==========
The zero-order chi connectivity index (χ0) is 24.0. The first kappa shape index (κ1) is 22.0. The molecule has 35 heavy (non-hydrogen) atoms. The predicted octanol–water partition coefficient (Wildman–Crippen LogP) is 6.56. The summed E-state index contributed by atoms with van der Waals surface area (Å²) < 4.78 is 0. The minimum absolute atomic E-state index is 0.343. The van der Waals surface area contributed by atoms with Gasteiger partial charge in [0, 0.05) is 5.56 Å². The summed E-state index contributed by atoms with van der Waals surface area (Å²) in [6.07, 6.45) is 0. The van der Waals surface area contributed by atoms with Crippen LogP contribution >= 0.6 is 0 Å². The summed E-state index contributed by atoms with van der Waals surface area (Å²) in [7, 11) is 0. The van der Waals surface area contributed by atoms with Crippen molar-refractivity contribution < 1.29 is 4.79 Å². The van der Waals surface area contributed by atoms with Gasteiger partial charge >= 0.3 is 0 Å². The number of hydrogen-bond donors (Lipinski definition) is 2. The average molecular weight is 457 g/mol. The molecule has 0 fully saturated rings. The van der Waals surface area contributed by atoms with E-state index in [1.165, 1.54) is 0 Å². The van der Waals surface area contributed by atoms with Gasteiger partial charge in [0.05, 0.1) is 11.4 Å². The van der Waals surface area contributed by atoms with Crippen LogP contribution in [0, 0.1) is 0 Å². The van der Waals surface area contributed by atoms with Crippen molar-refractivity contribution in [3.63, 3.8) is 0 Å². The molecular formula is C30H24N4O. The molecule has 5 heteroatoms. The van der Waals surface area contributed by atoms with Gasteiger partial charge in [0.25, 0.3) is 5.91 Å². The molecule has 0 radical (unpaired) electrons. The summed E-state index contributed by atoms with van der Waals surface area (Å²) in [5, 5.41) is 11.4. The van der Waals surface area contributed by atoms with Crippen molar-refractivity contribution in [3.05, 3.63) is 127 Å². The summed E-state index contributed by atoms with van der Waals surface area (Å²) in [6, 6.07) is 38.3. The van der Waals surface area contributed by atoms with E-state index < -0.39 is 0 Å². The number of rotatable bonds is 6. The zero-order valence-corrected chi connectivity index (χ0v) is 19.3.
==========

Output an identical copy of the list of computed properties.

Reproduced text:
The zero-order chi connectivity index (χ0) is 24.0. The first kappa shape index (κ1) is 22.0. The molecule has 35 heavy (non-hydrogen) atoms. The predicted octanol–water partition coefficient (Wildman–Crippen LogP) is 6.56. The summed E-state index contributed by atoms with van der Waals surface area (Å²) < 4.78 is 0. The minimum absolute atomic E-state index is 0.343. The van der Waals surface area contributed by atoms with Gasteiger partial charge in [0, 0.05) is 5.56 Å². The summed E-state index contributed by atoms with van der Waals surface area (Å²) in [6.07, 6.45) is 0. The van der Waals surface area contributed by atoms with Crippen LogP contribution >= 0.6 is 0 Å². The summed E-state index contributed by atoms with van der Waals surface area (Å²) in [7, 11) is 0. The van der Waals surface area contributed by atoms with Crippen molar-refractivity contribution < 1.29 is 4.79 Å². The van der Waals surface area contributed by atoms with Gasteiger partial charge >= 0.3 is 0 Å². The number of hydrogen-bond donors (Lipinski definition) is 2. The average molecular weight is 457 g/mol. The molecule has 0 fully saturated rings. The van der Waals surface area contributed by atoms with E-state index in [1.165, 1.54) is 0 Å². The van der Waals surface area contributed by atoms with Gasteiger partial charge in [0.05, 0.1) is 11.4 Å². The van der Waals surface area contributed by atoms with Crippen LogP contribution in [0, 0.1) is 0 Å². The van der Waals surface area contributed by atoms with Crippen molar-refractivity contribution in [3.63, 3.8) is 0 Å². The molecular formula is C30H24N4O. The molecule has 5 heteroatoms. The van der Waals surface area contributed by atoms with Gasteiger partial charge in [0.25, 0.3) is 5.91 Å². The molecule has 0 radical (unpaired) electrons. The summed E-state index contributed by atoms with van der Waals surface area (Å²) in [5, 5.41) is 11.4. The van der Waals surface area contributed by atoms with Crippen molar-refractivity contribution in [3.05, 3.63) is 127 Å². The summed E-state index contributed by atoms with van der Waals surface area (Å²) in [6, 6.07) is 38.3. The van der Waals surface area contributed by atoms with E-state index < -0.39 is 0 Å². The number of rotatable bonds is 6. The zero-order valence-corrected chi connectivity index (χ0v) is 19.3.